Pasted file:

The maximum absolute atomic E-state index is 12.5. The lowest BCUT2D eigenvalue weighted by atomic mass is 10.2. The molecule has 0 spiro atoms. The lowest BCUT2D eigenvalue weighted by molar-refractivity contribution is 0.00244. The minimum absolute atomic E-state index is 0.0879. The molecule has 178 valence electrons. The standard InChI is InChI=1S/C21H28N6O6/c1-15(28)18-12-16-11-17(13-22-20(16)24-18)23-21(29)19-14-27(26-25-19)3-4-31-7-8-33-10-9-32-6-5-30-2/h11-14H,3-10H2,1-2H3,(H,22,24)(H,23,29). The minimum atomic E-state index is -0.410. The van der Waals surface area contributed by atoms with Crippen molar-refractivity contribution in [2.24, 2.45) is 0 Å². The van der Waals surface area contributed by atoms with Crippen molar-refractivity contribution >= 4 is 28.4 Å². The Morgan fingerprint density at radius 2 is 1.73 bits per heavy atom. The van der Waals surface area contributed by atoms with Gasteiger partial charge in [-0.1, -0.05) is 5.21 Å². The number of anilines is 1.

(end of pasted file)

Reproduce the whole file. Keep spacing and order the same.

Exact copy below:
The maximum absolute atomic E-state index is 12.5. The lowest BCUT2D eigenvalue weighted by atomic mass is 10.2. The molecule has 0 spiro atoms. The lowest BCUT2D eigenvalue weighted by molar-refractivity contribution is 0.00244. The minimum absolute atomic E-state index is 0.0879. The molecule has 178 valence electrons. The standard InChI is InChI=1S/C21H28N6O6/c1-15(28)18-12-16-11-17(13-22-20(16)24-18)23-21(29)19-14-27(26-25-19)3-4-31-7-8-33-10-9-32-6-5-30-2/h11-14H,3-10H2,1-2H3,(H,22,24)(H,23,29). The minimum atomic E-state index is -0.410. The van der Waals surface area contributed by atoms with Crippen molar-refractivity contribution in [2.24, 2.45) is 0 Å². The van der Waals surface area contributed by atoms with Crippen molar-refractivity contribution >= 4 is 28.4 Å². The Morgan fingerprint density at radius 2 is 1.73 bits per heavy atom. The van der Waals surface area contributed by atoms with Gasteiger partial charge in [-0.1, -0.05) is 5.21 Å². The number of anilines is 1.